Educational Opportunity through Technology

April 14, 2017

“It is imperative to innovate to ensure that education is available to all students. How we choose to do that innovation is going to be very important.”

by Lini S. Kadaba

Man with glasses
David Soo, GR’11
Photo by Denis Largeron

The mission of the U.S. Department of Education includes “ensuring equal access”—a goal that has too often proven elusive. David Soo, GR’11, views technology as a key tool for supporting equal opportunity.

Coding boot camps, apprenticeships, massive open online courses (MOOCs), and other technological innovations have the potential to increase the number of students who gain access to college and complete degrees, asserts Soo, a senior policy adviser in the Office of Educational Technology within the Secretary’s Office at the U.S. Department of Education.

“It is imperative to innovate to ensure that education is available to all students. How we choose to do that innovation is going to be very important,” he says. “Technology is one tool, one way to improve equity.” A whopping eleven of the fifteen fastest-growing occupations through 2024 will require postsecondary education, according to the Bureau of Labor Statistics. “We need more students to get through college that is affordable, high quality, and meets their needs,” Soo says. “For some students, it will be an analog experience. But for most, it is going to incorporate some aspect of technology.”

One novel experiment that Soo has helped lead during his more than five years with the Department of Education is the Educational Quality through Innovation Partnerships (EQUIP). Launched in 2016 at eight pilot sites, it encourages colleges and universities to create innovative partnerships. EQUIP links nontraditional training providers to academic institutions, thereby allowing students—particularly those from low-income backgrounds—to access federal financial aid for the first time.

As part of the program, Colorado State University’s Global Campus plans to join with start-up Guild Education to move working adults from low-wage jobs into supervisory roles. Students will enroll in a one-year certificate program in management fundamentals that combines online lectures, role playing, simulations, and capstone projects. Similarly, Northeastern University in Boston intends to offer an accelerated bachelor’s degree program in advanced manufacturing, with online courses and interaction for students as well as face-to-face experiential learning through General Electric.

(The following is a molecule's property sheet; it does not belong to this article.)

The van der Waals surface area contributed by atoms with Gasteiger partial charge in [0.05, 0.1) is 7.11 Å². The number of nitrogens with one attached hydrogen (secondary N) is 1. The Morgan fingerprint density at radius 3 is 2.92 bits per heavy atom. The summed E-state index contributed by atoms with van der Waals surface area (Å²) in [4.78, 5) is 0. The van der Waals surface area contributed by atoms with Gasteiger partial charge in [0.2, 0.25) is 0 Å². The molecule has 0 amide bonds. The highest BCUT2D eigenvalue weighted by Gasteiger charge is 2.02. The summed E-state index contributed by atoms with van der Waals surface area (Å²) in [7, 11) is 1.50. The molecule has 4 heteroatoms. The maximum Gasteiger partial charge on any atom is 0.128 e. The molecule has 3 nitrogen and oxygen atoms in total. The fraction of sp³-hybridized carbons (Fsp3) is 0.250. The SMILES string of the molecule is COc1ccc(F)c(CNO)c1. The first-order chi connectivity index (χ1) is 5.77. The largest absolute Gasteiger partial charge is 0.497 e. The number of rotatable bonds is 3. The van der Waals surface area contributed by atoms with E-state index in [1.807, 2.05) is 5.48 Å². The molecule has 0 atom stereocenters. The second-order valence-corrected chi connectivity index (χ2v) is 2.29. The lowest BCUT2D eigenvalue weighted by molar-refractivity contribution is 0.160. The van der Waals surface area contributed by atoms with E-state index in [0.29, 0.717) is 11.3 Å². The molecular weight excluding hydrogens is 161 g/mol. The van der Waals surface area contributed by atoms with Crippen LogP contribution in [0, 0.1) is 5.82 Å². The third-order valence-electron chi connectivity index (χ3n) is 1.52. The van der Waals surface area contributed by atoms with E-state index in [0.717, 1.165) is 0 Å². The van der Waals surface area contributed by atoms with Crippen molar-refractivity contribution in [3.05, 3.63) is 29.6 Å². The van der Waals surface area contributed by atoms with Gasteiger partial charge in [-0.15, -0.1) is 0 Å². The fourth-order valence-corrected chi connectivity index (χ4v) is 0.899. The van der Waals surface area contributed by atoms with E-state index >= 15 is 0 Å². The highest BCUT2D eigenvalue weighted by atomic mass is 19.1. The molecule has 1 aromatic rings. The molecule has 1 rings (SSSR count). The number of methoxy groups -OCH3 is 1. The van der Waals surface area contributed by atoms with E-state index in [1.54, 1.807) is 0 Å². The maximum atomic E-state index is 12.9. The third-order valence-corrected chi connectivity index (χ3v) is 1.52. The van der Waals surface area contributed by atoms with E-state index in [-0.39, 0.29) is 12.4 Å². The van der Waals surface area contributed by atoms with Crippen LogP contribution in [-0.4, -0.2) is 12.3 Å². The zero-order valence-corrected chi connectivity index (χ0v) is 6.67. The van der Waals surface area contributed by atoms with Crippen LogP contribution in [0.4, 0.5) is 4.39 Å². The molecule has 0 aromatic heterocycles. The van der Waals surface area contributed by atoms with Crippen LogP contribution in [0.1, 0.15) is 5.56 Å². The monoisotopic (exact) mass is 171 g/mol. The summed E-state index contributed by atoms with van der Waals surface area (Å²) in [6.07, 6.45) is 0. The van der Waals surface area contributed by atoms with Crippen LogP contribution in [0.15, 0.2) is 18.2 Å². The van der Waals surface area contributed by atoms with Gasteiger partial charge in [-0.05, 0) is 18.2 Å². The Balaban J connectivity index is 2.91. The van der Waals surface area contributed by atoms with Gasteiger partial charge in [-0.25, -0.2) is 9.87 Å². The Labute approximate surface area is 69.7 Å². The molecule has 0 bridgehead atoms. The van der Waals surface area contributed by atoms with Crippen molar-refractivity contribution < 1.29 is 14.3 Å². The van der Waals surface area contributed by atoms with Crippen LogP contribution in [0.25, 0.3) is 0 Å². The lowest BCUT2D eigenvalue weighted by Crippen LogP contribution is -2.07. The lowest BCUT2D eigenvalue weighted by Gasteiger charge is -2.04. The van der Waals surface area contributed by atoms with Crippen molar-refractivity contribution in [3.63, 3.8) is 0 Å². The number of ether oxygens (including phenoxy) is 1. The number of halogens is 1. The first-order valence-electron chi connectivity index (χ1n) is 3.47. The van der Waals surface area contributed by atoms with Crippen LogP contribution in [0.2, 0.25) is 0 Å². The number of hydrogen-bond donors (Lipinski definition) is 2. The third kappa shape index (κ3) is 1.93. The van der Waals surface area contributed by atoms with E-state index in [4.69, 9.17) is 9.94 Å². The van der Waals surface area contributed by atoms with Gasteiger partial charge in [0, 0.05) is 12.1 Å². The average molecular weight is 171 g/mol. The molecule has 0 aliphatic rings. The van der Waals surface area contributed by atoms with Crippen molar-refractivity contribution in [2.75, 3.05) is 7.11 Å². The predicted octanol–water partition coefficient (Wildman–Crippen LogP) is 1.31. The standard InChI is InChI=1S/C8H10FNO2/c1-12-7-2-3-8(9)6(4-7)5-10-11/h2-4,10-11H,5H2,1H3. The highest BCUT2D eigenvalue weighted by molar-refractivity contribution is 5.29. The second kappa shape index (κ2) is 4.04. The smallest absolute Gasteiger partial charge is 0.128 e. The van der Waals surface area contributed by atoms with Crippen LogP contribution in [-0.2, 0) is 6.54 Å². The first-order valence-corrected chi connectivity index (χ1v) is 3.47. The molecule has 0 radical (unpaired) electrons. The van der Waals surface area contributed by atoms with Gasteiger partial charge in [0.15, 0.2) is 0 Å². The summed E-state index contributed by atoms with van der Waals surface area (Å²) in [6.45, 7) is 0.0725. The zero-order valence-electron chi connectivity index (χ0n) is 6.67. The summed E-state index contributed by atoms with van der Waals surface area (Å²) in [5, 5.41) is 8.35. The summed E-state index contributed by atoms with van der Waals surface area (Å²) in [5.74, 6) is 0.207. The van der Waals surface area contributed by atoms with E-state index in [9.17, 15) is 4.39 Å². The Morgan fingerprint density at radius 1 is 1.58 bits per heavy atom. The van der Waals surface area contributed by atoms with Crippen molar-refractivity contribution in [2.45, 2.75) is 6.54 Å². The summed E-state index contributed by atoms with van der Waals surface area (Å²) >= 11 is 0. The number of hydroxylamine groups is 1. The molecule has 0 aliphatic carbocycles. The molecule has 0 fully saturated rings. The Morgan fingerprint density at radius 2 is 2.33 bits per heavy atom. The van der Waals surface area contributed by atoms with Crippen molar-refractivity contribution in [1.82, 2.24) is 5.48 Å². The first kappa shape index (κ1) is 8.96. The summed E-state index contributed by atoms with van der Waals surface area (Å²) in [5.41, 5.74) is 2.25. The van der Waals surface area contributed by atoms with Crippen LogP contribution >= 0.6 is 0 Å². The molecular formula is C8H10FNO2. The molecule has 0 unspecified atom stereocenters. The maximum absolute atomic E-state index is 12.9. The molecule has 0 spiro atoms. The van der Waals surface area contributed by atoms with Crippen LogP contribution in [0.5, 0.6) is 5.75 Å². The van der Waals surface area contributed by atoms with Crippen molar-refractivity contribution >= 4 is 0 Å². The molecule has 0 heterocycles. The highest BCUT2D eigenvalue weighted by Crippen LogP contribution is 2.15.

Just as important as innovative efforts, Soo adds, are processes that evaluate the initiatives’ outcomes to establish best practices. Independent, third-party organizations are set to assess outcomes and monitor how students fare with jobs. “If we’re not intentional about it,” he cautions, “technology can exacerbate some of the economic disparities.”

Soo traces his career trajectory into higher education innovation straight back to his experience at PennGSE. While working on his Ph.D. in higher education, he obtained an internship at the U.S. Department of Education with the help of Professor Matthew Hartley. Soo, whose early career was in student life, soon caught the policy bug through his practical experience in Washington. He says his doctorate also gave him a broad and deep understanding of higher education governance and structure, which he believes is critical to creating programs that have real impacts.

“We need to continue to work with academic institutions to ensure that all students, regardless of their background, have the chance to pursue a complete education,” Soo says.

This article originally appeared in the Spring 2017 issue of The Penn GSE Magazine.

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